Authors: Frank Beddor
Tags: #Characters in Literature, #Action & Adventure, #Juvenile Fiction, #Fantasy & Magic, #General, #Fantasy, #Fiction
THE LOOKING GLASSWARS
A member of Penguin Group (USA) Inc. Published by The Penguin Group Penguin Group (USA) Inc., 375 Hudson Street, New York, NY 10014, U.S.A. Penguin Group (Canada), 90
Eglinton Avenue East, Suite 700, Toronto, Ontario, Canada M4P 2Y3 (a division of Pearson Penguin Canada Inc.) Penguin Books Ltd, 80 Strand, London WC2R 0RL, England Penguin Ireland, 25 St. Stephen‘s Green, Dublin 2, Ireland (a division of Penguin Books Ltd) Penguin Group (Australia), 250 Camberwell Road, Camberwell, Victoria 3124, Australia (a division of Pearson Australia Group Pty Ltd) Penguin Books India Pvt Ltd, 11 Community Centre, Panchsheel Park, New Delhi-110 017, India Penguin Group (NZ), Cnr Airborne and Rosedale Roads, Albany, Auckland 1310, New Zealand (a division of Pearson New Zealand Ltd) Penguin Books (South Africa) (Pty) Ltd, 24 Sturdee Avenue, Rosebank, Johannesburg 2196, South Africa Penguin Books Ltd, Registered Offices: 80 Strand, London WC2R 0RL, England Copyright © 2006 Frank Beddor
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Logo Design: Christina Craemer
Card Soldiers & Part 2 art: Doug Chiang
Part 1 & Part 3 art: Branislav Hetzel
Front cover: Brian Flora
Map Design: Cold Open
Library of Congress Cataloging-in-Publication Data
The Looking Glass Wars / by Frank Beddor.
Summary: When she is cast out of Wonderland by her evil aunt Redd, young Alyss Heart struggles to keep memories of her queendom intact until she can return and claim her rightful throne.
[1. Fantasy.] I. Title.
PZ7.B3817982Lo 2006 [Fic]—dc22 2006001672
Dedicated to my niece
for her sense of wonder
THE LOOKING GLASS WARS
Oxford England. July 1863.
Everyone thought she had made it up, and she had tolerated more taunting and teasing from other children, more lectures and punishments from grown-ups, than any eleven-year-old should have to bear. But now, after four years, it had arrived: her last, best chance to prove to them all that she had been telling the truth. A college scholar had thought enough of her history to write it up as a book.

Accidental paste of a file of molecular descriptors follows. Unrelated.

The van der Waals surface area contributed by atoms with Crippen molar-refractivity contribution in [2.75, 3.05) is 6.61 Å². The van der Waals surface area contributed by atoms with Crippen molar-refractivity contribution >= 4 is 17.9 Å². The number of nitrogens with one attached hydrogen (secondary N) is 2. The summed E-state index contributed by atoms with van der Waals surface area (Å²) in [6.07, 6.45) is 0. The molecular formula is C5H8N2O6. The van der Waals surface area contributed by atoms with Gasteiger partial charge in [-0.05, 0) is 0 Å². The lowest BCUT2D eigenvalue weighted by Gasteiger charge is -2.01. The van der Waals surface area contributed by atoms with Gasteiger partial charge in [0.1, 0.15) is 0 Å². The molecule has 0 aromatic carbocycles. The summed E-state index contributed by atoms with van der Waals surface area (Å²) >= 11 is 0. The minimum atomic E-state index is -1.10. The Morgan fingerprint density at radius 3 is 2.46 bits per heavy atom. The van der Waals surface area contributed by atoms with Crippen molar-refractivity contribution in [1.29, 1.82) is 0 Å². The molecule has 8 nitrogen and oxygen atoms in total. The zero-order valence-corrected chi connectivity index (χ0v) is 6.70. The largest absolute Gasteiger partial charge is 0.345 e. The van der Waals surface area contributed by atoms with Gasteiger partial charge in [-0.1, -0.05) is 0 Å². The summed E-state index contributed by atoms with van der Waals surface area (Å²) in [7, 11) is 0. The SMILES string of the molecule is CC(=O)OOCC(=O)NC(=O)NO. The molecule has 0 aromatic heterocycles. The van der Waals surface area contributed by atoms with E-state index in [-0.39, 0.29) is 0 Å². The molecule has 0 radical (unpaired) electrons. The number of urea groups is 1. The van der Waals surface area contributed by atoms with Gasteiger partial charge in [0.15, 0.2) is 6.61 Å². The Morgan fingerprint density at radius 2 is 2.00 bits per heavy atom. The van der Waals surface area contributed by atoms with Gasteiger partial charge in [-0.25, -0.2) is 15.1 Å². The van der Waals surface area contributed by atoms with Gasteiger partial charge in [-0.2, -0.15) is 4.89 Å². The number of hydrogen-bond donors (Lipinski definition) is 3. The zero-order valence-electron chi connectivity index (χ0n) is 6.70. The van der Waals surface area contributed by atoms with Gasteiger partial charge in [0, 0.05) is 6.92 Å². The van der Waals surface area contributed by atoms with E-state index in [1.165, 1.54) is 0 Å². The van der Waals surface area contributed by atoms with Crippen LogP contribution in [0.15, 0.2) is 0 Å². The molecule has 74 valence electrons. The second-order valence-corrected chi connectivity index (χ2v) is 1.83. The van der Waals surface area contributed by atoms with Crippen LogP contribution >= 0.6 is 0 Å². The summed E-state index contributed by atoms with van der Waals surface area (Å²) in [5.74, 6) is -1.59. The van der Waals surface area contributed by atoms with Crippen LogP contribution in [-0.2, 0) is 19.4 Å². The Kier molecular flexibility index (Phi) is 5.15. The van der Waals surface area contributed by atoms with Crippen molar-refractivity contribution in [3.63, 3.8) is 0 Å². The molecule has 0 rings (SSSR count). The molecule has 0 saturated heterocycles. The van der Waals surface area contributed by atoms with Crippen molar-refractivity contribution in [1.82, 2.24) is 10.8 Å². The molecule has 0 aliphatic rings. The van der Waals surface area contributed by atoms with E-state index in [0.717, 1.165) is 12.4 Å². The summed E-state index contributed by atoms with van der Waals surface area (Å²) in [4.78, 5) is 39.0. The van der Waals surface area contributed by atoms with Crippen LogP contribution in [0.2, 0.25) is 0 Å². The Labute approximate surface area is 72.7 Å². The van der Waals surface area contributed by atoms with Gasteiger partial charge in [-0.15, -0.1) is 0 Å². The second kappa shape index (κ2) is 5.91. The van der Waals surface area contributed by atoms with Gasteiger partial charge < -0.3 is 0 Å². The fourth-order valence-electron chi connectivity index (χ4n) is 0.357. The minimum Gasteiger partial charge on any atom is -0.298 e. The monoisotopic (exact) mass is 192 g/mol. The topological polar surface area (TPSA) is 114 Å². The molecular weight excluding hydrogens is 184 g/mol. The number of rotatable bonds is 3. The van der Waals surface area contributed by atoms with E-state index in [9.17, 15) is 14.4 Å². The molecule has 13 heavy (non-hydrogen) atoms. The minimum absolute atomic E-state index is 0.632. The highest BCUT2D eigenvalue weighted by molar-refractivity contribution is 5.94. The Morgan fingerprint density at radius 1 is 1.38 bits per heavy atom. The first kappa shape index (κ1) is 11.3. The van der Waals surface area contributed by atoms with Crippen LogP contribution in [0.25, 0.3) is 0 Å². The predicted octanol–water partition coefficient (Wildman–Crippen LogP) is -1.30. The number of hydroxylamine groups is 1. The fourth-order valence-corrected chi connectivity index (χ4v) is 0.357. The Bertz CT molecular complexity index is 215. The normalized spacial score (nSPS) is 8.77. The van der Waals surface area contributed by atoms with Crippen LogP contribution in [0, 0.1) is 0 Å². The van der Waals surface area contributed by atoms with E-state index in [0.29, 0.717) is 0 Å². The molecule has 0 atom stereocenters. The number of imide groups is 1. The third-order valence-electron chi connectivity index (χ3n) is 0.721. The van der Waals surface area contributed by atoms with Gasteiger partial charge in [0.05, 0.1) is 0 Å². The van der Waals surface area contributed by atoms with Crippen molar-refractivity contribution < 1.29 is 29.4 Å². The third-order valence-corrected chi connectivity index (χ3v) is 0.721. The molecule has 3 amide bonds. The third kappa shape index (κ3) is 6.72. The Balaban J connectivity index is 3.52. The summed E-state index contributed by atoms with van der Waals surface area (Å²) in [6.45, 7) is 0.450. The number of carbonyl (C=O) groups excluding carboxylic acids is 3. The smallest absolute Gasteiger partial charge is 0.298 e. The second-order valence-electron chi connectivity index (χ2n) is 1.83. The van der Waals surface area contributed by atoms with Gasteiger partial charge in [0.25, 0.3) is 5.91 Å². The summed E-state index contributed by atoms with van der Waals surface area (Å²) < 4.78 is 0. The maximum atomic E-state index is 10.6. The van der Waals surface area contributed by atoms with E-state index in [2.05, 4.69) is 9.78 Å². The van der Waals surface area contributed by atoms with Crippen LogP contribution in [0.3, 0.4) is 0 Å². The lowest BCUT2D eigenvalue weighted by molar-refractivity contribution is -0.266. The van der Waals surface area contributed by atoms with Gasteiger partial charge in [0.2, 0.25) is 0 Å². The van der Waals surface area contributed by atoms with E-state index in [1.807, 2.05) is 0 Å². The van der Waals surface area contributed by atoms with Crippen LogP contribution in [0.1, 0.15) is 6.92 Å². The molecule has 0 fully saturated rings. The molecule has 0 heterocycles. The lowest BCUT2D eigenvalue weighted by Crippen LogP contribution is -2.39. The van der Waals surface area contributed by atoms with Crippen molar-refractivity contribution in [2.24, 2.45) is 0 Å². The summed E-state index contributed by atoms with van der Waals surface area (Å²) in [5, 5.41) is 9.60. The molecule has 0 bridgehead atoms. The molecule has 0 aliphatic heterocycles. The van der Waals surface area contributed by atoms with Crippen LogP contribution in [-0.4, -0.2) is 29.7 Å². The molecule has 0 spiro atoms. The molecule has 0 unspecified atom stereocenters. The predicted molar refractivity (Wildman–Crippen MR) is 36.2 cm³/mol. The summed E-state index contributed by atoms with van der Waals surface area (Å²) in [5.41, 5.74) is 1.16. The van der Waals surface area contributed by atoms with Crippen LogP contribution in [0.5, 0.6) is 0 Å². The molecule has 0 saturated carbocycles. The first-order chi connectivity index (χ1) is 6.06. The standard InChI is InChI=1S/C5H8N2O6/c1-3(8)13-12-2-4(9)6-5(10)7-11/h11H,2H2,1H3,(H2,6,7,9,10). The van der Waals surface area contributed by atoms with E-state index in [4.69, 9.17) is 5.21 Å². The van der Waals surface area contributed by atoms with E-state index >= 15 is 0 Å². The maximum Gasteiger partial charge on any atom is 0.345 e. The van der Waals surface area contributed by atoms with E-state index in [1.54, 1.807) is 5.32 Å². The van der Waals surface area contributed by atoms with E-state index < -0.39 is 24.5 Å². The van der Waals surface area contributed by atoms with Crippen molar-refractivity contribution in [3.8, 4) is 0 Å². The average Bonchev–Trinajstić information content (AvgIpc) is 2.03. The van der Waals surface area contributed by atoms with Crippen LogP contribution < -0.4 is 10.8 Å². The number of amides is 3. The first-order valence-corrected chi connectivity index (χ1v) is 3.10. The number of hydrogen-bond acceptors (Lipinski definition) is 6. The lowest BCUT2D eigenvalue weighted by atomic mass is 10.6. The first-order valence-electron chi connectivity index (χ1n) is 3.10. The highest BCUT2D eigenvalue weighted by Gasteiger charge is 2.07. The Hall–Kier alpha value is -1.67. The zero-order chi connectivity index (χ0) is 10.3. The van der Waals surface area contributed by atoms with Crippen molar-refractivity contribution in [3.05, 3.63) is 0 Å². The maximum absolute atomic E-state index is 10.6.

She sat on a blanket on the banks of the river Cherwell, the remains of a picnic lunch in a basket at the Reverend Charles Dodgson‘s elbow. She held the book in her hands. He had written and illustrated it himself, he said. It had a nice weight and heft, felt substantial. It was wrapped in brown paper and tied with a black ribbon. Dodgson was watching her, anxious. Her sisters Edith and Lorina were hunting minnows at the river‘s edge. She untied the ribbon, carefully undid the wrapping.
―Oh!‖ Alice‘s Adventures Underground? What sort of title was that? And why was her name misspelled? She had told Dodgson how to correctly spell her name, had even written it out for him. ―By Lewis Carroll?‖ she read with growing concern.
―I thought it would be more festive than saying it was by a reverend.‖
Festive? She had told him little that was festive. Concern was fast turning to alarm, but she swallowed it. What mattered was that he had faithfully recorded her history in Wonderland as she remembered it.
She opened the book and admired its rough-cut pages, the neatness of the handwriting. But the dedication took the form of a poem, in which her name was again misspelled, and she didn‘t think the lighthearted rhyme scheme appropriate, considering the material it was supposed to introduce. Her gaze caught on one of the stanzas:
The dream-child moving through a land
Of wonders, wild and new,
In friendly chat with bird or beast—
And half believed it true.
Dream-child? And what did he mean by half believed?
She turned to the first chapter and immediately felt as if her insides had been scooped out, like the half grapefruits Dean Liddell ate for breakfast every morning, after which only raw, pulpy hollows remained. Down a rabbit hole? Where had the worrisome White Rabbit come from?
―Alice, is something wrong?‖
She skipped ahead, turned page after page. The Pool of Tears, the caterpillar, her aunt Redd: It had all been twisted into nonsense.
―I admit that I took a few liberties with your story,‖ Dodgson explained, ―to make it ours, as I said I would. Do you recognize the tutor fellow you once described to me? He‘s the White Rabbit character. I got the idea for him upon discovering that the letters of the tutor‘s name could be made to spell ‗white rabbit.‘ Here, let me show you.‖
Dodgson took a pencil and small notebook from the inside pocket of his coat, but she didn‘t want to look. He had indeed said it would be their book, his and hers, and she had found strength in that—strength to suffer the indignities that came from insisting on truths no one else believed.
But what she held in her hands had nothing to do with her.
―You mean you did it on purpose?‖ she asked.
The grinning Cheshire cat. The mad tea party. He‘d transformed her memories of a world alive with hope and possibility and danger into make-believe, the foolish stuff of children. He was just another in a long line of unbelievers and this—this stupid, nonsensical book—was how he made fun of her. She had never felt more betrayed in all her life.